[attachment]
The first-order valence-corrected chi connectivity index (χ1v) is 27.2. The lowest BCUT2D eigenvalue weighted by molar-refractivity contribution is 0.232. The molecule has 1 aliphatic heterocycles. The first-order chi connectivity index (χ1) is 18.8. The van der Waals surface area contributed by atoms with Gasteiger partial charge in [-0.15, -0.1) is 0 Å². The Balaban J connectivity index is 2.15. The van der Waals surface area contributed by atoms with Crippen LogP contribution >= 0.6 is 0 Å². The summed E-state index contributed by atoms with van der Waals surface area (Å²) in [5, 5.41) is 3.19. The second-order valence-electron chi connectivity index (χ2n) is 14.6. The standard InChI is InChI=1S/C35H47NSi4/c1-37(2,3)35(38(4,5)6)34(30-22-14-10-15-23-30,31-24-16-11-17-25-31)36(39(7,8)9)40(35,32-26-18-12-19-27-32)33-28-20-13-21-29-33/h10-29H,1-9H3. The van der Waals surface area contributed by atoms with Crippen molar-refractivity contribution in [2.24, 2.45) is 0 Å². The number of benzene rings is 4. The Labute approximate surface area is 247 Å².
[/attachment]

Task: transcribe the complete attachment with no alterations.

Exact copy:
The first-order valence-corrected chi connectivity index (χ1v) is 27.2. The lowest BCUT2D eigenvalue weighted by molar-refractivity contribution is 0.232. The molecule has 1 aliphatic heterocycles. The first-order chi connectivity index (χ1) is 18.8. The van der Waals surface area contributed by atoms with Gasteiger partial charge in [-0.15, -0.1) is 0 Å². The Balaban J connectivity index is 2.15. The van der Waals surface area contributed by atoms with Crippen LogP contribution >= 0.6 is 0 Å². The summed E-state index contributed by atoms with van der Waals surface area (Å²) in [5, 5.41) is 3.19. The second-order valence-electron chi connectivity index (χ2n) is 14.6. The standard InChI is InChI=1S/C35H47NSi4/c1-37(2,3)35(38(4,5)6)34(30-22-14-10-15-23-30,31-24-16-11-17-25-31)36(39(7,8)9)40(35,32-26-18-12-19-27-32)33-28-20-13-21-29-33/h10-29H,1-9H3. The van der Waals surface area contributed by atoms with Crippen molar-refractivity contribution in [2.24, 2.45) is 0 Å². The number of benzene rings is 4. The Labute approximate surface area is 247 Å².